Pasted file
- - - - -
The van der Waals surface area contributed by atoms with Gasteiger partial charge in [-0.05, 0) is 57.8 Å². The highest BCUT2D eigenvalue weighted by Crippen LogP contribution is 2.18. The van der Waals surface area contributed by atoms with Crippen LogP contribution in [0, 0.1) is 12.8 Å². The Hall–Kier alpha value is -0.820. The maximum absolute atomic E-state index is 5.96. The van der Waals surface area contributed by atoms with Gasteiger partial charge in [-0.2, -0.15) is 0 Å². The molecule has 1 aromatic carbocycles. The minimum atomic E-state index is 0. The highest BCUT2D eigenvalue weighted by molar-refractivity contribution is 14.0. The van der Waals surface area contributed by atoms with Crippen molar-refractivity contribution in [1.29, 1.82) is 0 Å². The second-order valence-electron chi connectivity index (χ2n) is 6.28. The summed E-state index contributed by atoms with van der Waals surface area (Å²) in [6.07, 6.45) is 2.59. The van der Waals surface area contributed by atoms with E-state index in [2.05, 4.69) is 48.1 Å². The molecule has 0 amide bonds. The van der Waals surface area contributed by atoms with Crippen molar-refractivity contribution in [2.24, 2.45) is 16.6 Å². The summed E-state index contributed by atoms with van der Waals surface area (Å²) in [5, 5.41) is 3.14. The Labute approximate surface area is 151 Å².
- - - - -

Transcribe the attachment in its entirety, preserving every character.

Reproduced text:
The van der Waals surface area contributed by atoms with Gasteiger partial charge in [-0.05, 0) is 57.8 Å². The highest BCUT2D eigenvalue weighted by Crippen LogP contribution is 2.18. The van der Waals surface area contributed by atoms with Crippen LogP contribution in [0, 0.1) is 12.8 Å². The Hall–Kier alpha value is -0.820. The maximum absolute atomic E-state index is 5.96. The van der Waals surface area contributed by atoms with Gasteiger partial charge in [-0.2, -0.15) is 0 Å². The molecule has 1 aromatic carbocycles. The minimum atomic E-state index is 0. The highest BCUT2D eigenvalue weighted by molar-refractivity contribution is 14.0. The van der Waals surface area contributed by atoms with Crippen molar-refractivity contribution in [1.29, 1.82) is 0 Å². The second-order valence-electron chi connectivity index (χ2n) is 6.28. The summed E-state index contributed by atoms with van der Waals surface area (Å²) in [6.07, 6.45) is 2.59. The van der Waals surface area contributed by atoms with E-state index in [2.05, 4.69) is 48.1 Å². The molecule has 0 amide bonds. The van der Waals surface area contributed by atoms with Crippen molar-refractivity contribution in [2.24, 2.45) is 16.6 Å². The summed E-state index contributed by atoms with van der Waals surface area (Å²) in [5, 5.41) is 3.14. The Labute approximate surface area is 151 Å².